by Joe Shea
January 28, 2011
THE NEW REVOLT
INDIANAPOLIS, Ind., Feb. 4, 2011 -- We've spent the last two days here in Indiana trying to fend off the snow and ice storms that blanketed the entire eastern half of the country, and snowed me in for two days. Luckily, I own the company, so I can work from home if I want to.
Of course, my kids are home schooled, which means they work at home every day.
I missed working in my office this week.
After a mix of snow, ice, more snow, and then more ice, my yard has turned into a frozen lake. My kids enjoy it because it's a big, slippery slope of frictionless fun. My dog hates it for the same reason.
My wife reminds me constantly that taking the dog out is not "dog hockey."
We were hammered by the ice and snow after an entire weekend of dire predictions and scary warnings from the TV weather people. A lot of people didn't take them seriously at first, but they kept talking about how Indiana was going to be pounded with the "worst ice storm in years," and we began to pay attention.
The problem is the weather people don't have a great record in predicting the weather. We've been warned time and again about the impending doom of a giant snow monster heading our way, only to be pelted with a light dusting of snow, or a mile long snow squall that's gone in 10 minutes.
By my count, they've been right twice this winter about major storms heading our way. Of course, one of them was the big blizzard in January that hit every state in the Continental US except for Florida, and this one, which went from Texas all the way to Maine.
So, the weather forecasters getting these two right is sort of like the only French military's victory happening during the French Revolutionary War. When the entire continent is being pounded by an icepocalypse, you're bound to get a win.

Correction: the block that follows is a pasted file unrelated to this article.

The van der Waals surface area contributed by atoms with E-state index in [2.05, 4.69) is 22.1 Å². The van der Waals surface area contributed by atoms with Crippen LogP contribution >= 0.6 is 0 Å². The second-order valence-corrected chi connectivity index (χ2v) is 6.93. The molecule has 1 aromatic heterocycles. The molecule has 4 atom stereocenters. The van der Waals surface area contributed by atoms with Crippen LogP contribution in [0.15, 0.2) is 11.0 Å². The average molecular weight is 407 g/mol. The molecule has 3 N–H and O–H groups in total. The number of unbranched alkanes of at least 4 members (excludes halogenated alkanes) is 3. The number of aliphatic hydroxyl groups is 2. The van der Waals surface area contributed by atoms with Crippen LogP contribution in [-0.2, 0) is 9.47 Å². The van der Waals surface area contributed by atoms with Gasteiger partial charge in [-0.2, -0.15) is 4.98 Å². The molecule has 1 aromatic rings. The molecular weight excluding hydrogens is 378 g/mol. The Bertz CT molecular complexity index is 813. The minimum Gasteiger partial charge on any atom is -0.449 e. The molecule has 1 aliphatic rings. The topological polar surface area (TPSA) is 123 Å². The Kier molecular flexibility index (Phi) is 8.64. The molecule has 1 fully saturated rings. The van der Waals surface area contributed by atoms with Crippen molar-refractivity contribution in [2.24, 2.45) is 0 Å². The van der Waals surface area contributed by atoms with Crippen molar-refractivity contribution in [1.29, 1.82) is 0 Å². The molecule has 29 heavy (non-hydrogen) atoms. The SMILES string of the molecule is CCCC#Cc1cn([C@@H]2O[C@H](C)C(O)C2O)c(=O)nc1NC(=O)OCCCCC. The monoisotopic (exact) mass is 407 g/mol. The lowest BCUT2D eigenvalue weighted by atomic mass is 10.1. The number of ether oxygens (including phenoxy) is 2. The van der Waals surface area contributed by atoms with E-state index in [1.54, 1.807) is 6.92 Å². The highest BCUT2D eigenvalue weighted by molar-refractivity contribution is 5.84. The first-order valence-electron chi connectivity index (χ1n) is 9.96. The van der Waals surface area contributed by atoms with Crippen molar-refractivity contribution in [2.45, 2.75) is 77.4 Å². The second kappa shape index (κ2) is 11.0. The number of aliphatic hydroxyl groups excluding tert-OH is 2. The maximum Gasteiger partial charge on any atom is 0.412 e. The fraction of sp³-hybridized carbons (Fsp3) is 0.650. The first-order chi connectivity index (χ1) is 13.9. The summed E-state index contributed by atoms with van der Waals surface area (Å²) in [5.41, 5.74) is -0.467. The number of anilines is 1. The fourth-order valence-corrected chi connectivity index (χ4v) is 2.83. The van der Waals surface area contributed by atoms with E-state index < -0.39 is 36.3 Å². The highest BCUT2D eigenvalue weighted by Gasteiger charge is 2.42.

Icepocalypse: It was one of the many terms people were using on Twitter all day Monday, talking about the coming storm: Snowmageddon, Coldemort, Kaiser Snowze, or my personal favorite, SNOMG!
It doesn't help when forecasters are screaming about the dangerous storms heading our way like used-car salesmen blaring their Big Savings at Crazy Low Prices!.
"Today only, we've got three feet of snow that threatens to smother us all like a needy girlfriend with mother issues. Come on down and tell 'em Big Phil sent you!"
"We ordered too much precipitation, and we're pricing it to move before the tax man comes!"
Still, thanks to our local news stations' overinflation of the drama of these two storms (not to mention their many other overdramatized misses), only managed to frighten the bejeezus out of most Hoosiers, and many of us flocked to the grocery stores for fear that we would be snowed in by the impending Ice Age, and that the roads would not be cleared off until sometime this summer.
I even ducked out early from an evening networking meeting, because I was worried about the coming storm that was already looming in the horizon. After talking to a few friends who weren't as overly dramatic as the tv weather people, I realized that we were probably going to be buried under a thick sheet of ice by bedtime, so I ought to head home.
I stopped by the grocery store on the way home, getting there around 7:00, just as the rain was turning to ice.
I had been hearing all day that the grocery stores were jam packed and that people were swarming over the food like flies on dog crap. When I showed up, the stores were nearly empty, both of people and food.
But I had a secret weapon, something that apparently no one else had: a shopping list of healthy foods my wife has been feeding us for the last several months. Oatmeal, organic yogurt, whole grain pasta, and oranges. And with the exception of one item -organic ground beef - I was able to get everything on the list.
The other essential items everyone else needed - bread, eggs, Captain Crunch, potatoes - were long gone. Shelves were empty, and the stockers were standing around in a daze, like they had just been raided by Vikings, and faced the daunting aftermath of cleaning up the carnage.
So, the tv weather people got themselves a second win in just as many months. That's great for them, because their other panicked screams about life-threatening weather have melted away like snow flurries in June.
Their much-needed wins have inspired a lot of people to never give up on their dreams, no matter the odds or how awful their past performance.
In fact, I hear the French Army has been trash-talking the Germans again.